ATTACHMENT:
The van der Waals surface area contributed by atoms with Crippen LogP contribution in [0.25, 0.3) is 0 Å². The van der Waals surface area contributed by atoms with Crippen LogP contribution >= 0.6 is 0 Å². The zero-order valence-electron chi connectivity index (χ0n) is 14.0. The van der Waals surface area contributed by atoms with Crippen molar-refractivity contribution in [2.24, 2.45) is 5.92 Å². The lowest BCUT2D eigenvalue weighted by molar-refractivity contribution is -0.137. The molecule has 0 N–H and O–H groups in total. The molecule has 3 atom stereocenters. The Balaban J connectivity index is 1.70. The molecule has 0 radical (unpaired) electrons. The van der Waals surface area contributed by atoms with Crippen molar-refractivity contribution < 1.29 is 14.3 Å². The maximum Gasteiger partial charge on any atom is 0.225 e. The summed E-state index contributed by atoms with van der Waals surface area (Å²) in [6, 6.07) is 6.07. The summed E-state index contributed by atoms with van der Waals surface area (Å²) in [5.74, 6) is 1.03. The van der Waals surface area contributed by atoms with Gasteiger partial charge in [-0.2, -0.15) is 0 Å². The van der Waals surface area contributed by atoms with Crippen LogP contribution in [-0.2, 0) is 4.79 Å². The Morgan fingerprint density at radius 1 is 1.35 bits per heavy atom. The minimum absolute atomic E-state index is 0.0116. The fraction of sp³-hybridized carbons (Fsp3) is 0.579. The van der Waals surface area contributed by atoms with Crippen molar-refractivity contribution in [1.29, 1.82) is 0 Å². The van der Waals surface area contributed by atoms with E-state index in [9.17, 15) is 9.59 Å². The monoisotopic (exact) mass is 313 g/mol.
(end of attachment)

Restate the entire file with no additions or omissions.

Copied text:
The van der Waals surface area contributed by atoms with Crippen LogP contribution in [0.25, 0.3) is 0 Å². The van der Waals surface area contributed by atoms with Crippen LogP contribution >= 0.6 is 0 Å². The zero-order valence-electron chi connectivity index (χ0n) is 14.0. The van der Waals surface area contributed by atoms with Crippen molar-refractivity contribution in [2.24, 2.45) is 5.92 Å². The lowest BCUT2D eigenvalue weighted by molar-refractivity contribution is -0.137. The molecule has 0 N–H and O–H groups in total. The molecule has 3 atom stereocenters. The Balaban J connectivity index is 1.70. The molecule has 0 radical (unpaired) electrons. The van der Waals surface area contributed by atoms with Crippen molar-refractivity contribution < 1.29 is 14.3 Å². The maximum Gasteiger partial charge on any atom is 0.225 e. The summed E-state index contributed by atoms with van der Waals surface area (Å²) in [6, 6.07) is 6.07. The summed E-state index contributed by atoms with van der Waals surface area (Å²) in [5.74, 6) is 1.03. The van der Waals surface area contributed by atoms with Gasteiger partial charge in [-0.2, -0.15) is 0 Å². The van der Waals surface area contributed by atoms with Crippen LogP contribution in [-0.2, 0) is 4.79 Å². The Morgan fingerprint density at radius 1 is 1.35 bits per heavy atom. The minimum absolute atomic E-state index is 0.0116. The fraction of sp³-hybridized carbons (Fsp3) is 0.579. The van der Waals surface area contributed by atoms with Crippen molar-refractivity contribution in [1.29, 1.82) is 0 Å². The van der Waals surface area contributed by atoms with E-state index in [9.17, 15) is 9.59 Å². The monoisotopic (exact) mass is 313 g/mol.